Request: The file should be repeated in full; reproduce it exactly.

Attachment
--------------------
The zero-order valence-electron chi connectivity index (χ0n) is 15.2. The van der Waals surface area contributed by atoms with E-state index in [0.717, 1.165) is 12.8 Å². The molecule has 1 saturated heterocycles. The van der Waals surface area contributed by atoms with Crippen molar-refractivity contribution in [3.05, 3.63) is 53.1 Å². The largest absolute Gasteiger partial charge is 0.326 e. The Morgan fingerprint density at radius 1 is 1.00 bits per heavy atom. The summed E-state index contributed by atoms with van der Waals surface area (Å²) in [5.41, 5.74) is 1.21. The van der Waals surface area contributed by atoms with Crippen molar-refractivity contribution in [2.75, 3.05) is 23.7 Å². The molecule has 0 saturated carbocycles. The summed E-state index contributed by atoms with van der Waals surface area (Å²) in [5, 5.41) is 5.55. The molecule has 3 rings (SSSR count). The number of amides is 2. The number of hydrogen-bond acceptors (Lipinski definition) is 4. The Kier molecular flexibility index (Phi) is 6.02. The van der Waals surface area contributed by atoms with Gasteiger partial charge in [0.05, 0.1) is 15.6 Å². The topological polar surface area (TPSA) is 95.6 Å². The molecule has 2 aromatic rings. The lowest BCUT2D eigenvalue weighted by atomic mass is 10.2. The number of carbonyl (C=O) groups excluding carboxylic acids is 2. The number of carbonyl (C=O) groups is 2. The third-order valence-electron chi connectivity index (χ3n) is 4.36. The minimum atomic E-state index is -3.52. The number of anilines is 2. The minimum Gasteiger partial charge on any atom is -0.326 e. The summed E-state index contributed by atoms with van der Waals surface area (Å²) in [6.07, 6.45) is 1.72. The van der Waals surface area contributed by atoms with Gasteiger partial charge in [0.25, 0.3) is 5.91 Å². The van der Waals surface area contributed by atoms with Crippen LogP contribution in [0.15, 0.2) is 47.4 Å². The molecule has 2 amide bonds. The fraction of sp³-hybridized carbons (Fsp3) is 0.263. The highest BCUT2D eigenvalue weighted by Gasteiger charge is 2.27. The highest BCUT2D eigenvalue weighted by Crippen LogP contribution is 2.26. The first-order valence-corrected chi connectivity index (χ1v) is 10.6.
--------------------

The zero-order valence-electron chi connectivity index (χ0n) is 15.2. The van der Waals surface area contributed by atoms with E-state index in [0.717, 1.165) is 12.8 Å². The molecule has 1 saturated heterocycles. The van der Waals surface area contributed by atoms with Crippen molar-refractivity contribution in [3.05, 3.63) is 53.1 Å². The largest absolute Gasteiger partial charge is 0.326 e. The Morgan fingerprint density at radius 1 is 1.00 bits per heavy atom. The summed E-state index contributed by atoms with van der Waals surface area (Å²) in [5.41, 5.74) is 1.21. The van der Waals surface area contributed by atoms with Crippen molar-refractivity contribution in [2.75, 3.05) is 23.7 Å². The molecule has 0 saturated carbocycles. The summed E-state index contributed by atoms with van der Waals surface area (Å²) in [5, 5.41) is 5.55. The molecule has 3 rings (SSSR count). The number of amides is 2. The number of hydrogen-bond acceptors (Lipinski definition) is 4. The Kier molecular flexibility index (Phi) is 6.02. The van der Waals surface area contributed by atoms with Gasteiger partial charge in [0.05, 0.1) is 15.6 Å². The topological polar surface area (TPSA) is 95.6 Å². The molecule has 2 aromatic rings. The lowest BCUT2D eigenvalue weighted by atomic mass is 10.2. The number of carbonyl (C=O) groups excluding carboxylic acids is 2. The number of carbonyl (C=O) groups is 2. The third-order valence-electron chi connectivity index (χ3n) is 4.36. The minimum atomic E-state index is -3.52. The number of anilines is 2. The minimum Gasteiger partial charge on any atom is -0.326 e. The summed E-state index contributed by atoms with van der Waals surface area (Å²) in [6.07, 6.45) is 1.72. The van der Waals surface area contributed by atoms with Gasteiger partial charge in [0.25, 0.3) is 5.91 Å². The van der Waals surface area contributed by atoms with Crippen LogP contribution in [0.15, 0.2) is 47.4 Å². The molecule has 2 amide bonds. The fraction of sp³-hybridized carbons (Fsp3) is 0.263. The highest BCUT2D eigenvalue weighted by Gasteiger charge is 2.27. The highest BCUT2D eigenvalue weighted by Crippen LogP contribution is 2.26. The first-order valence-corrected chi connectivity index (χ1v) is 10.6.